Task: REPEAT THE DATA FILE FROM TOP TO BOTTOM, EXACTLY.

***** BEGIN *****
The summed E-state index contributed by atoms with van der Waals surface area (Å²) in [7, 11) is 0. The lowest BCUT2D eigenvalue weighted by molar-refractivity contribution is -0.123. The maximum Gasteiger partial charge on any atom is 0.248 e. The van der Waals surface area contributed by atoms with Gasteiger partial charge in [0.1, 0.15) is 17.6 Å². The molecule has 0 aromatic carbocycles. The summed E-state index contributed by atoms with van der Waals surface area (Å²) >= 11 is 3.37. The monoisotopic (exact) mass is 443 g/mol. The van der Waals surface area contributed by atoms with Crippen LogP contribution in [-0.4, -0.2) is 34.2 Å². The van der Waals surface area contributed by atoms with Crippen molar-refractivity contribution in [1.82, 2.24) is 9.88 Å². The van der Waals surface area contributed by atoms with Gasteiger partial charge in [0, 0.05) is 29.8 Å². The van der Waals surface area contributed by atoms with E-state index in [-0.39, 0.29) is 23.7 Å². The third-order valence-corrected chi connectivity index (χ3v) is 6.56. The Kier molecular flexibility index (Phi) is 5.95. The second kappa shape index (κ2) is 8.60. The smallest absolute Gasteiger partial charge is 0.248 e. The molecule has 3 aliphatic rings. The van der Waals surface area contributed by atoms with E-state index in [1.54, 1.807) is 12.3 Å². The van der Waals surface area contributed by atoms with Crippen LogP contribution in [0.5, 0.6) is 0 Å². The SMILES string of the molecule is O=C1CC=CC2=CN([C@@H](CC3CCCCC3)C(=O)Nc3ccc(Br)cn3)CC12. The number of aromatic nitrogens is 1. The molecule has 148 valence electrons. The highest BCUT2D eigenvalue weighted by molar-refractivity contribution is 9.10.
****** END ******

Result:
The summed E-state index contributed by atoms with van der Waals surface area (Å²) in [7, 11) is 0. The lowest BCUT2D eigenvalue weighted by molar-refractivity contribution is -0.123. The maximum Gasteiger partial charge on any atom is 0.248 e. The van der Waals surface area contributed by atoms with Gasteiger partial charge in [0.1, 0.15) is 17.6 Å². The molecule has 0 aromatic carbocycles. The summed E-state index contributed by atoms with van der Waals surface area (Å²) >= 11 is 3.37. The monoisotopic (exact) mass is 443 g/mol. The van der Waals surface area contributed by atoms with Crippen LogP contribution in [-0.4, -0.2) is 34.2 Å². The van der Waals surface area contributed by atoms with Crippen molar-refractivity contribution in [1.82, 2.24) is 9.88 Å². The van der Waals surface area contributed by atoms with Gasteiger partial charge in [0, 0.05) is 29.8 Å². The van der Waals surface area contributed by atoms with E-state index in [-0.39, 0.29) is 23.7 Å². The third-order valence-corrected chi connectivity index (χ3v) is 6.56. The Kier molecular flexibility index (Phi) is 5.95. The second kappa shape index (κ2) is 8.60. The smallest absolute Gasteiger partial charge is 0.248 e. The molecule has 3 aliphatic rings. The van der Waals surface area contributed by atoms with E-state index in [1.54, 1.807) is 12.3 Å². The van der Waals surface area contributed by atoms with Crippen LogP contribution in [0.5, 0.6) is 0 Å². The SMILES string of the molecule is O=C1CC=CC2=CN([C@@H](CC3CCCCC3)C(=O)Nc3ccc(Br)cn3)CC12. The number of aromatic nitrogens is 1. The molecule has 148 valence electrons. The highest BCUT2D eigenvalue weighted by molar-refractivity contribution is 9.10.